You might consider Mount Vernon.
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Old Mar 24th, 2012, 06:00 PM
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The Bureau of Engraving might be fun for them. You can see how money is printed. The drawback is that you have to be in line early to get tickets. The tickets are free and timed but you must have tickets. In place of the Washington Monument go to the Old Postal Building. There is an elevator to the top observation tower. I beleive that it is now the highest observation deck in the city.

If you go to the Archives reserve a tour. It is free but you have to get tickets online. The guided tour was about 40 minutes but it seemed to move faster. Our guide was very interactive with the 2 young children in our group.

Lastly, the zoo. I believe that you can go into the zoo before it opens. We went at about 9:00 and there were already people there. Do take the metro to the stop past the Woodley Park/Zoo stop otherwise it is a steep uphill walk for a few blocks.
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Old Mar 24th, 2012, 06:02 PM
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I also suggest Williamsburg, Yorktown and Jamestown. A lot of the exhibits are interactive with the kids. I was rather bored as an adult but it seemed like the kids were having fun.
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Old Mar 24th, 2012, 07:16 PM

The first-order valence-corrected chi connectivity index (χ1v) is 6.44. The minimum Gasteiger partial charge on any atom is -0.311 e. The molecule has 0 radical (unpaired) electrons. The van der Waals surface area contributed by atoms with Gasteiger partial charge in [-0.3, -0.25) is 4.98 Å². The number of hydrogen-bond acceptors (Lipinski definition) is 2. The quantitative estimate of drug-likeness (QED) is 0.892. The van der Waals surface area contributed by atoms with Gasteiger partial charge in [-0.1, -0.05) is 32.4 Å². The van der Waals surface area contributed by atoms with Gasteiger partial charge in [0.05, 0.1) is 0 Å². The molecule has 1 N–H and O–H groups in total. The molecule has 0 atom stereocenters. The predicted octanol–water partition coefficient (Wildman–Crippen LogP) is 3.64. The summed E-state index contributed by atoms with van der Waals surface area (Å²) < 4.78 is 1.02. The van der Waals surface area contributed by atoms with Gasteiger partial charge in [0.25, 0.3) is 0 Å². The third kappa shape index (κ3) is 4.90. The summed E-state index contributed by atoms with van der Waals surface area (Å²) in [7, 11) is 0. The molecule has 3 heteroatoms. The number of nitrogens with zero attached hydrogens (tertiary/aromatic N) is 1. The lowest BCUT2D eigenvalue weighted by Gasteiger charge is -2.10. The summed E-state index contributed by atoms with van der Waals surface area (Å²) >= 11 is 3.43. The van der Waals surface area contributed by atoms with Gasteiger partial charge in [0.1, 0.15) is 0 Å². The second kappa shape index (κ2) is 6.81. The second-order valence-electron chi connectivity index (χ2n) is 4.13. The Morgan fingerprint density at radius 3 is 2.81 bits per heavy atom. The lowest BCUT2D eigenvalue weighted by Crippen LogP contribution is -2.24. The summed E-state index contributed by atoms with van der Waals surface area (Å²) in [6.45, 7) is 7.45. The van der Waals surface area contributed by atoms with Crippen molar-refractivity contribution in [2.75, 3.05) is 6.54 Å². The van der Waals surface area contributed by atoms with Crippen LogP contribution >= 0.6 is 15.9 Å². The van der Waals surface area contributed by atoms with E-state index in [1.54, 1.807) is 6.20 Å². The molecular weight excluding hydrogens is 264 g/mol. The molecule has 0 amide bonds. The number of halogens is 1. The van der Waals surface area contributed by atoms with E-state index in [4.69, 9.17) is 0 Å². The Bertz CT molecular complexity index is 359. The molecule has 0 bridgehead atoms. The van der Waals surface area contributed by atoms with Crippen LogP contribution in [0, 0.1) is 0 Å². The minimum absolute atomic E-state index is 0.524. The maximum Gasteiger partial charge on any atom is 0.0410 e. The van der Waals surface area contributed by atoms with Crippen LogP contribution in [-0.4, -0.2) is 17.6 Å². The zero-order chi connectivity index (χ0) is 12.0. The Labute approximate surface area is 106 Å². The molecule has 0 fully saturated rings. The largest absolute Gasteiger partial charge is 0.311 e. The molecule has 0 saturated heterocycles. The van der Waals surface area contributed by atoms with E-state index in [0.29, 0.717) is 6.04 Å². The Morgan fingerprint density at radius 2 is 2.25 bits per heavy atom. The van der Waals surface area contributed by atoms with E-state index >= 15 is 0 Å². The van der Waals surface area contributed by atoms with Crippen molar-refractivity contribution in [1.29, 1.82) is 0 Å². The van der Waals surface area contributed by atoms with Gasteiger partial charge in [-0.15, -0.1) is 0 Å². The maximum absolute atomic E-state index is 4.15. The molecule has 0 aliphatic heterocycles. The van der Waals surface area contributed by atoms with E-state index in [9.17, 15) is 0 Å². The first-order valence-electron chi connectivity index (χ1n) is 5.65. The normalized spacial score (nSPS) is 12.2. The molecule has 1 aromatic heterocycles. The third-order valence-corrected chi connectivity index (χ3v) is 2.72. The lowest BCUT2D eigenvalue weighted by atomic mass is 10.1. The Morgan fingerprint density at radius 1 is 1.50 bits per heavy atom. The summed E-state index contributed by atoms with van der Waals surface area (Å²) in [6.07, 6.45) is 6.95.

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Thanks a lot for all of your advice. I am starting to think that Washington DC/Smithsonian Museums might be more interesting to my kids if I went when there were a bit older. I have to rethink my trip destination now.
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Old Mar 24th, 2012, 08:16 PM
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I think you should still consider DC. My kids were right around your kids ages the first time we went.

When planning our first trip I really thought about what our children had studied in school and tailored the trip around that. For example, my 6 yr. old was fascinated with Lincoln, calling him the "penny man", we went to the Memorial, found the spot on the steps where MLK gave his famous speech and she had her picture taken with it. We also went to Fords Theatre. The Air and Space, American and Natural History Museums were fascinating to our kids, we spent two whole days between those three museums. They liked visiting the memorials, especially WWII, FDR and Iwo Jima.

It was the first time to DC for both my husband and myself and we were actually surprised at the amount of things to do with young children. I truly believe it is a city that you could go to every few years and see different things as your kids grow up.
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Old Mar 24th, 2012, 08:31 PM
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If you want to see Smokey Bear's desk, you can see it at the USFS Information Center at the corner of 14th & Independence. It is the only red brick building in sight among all that marble.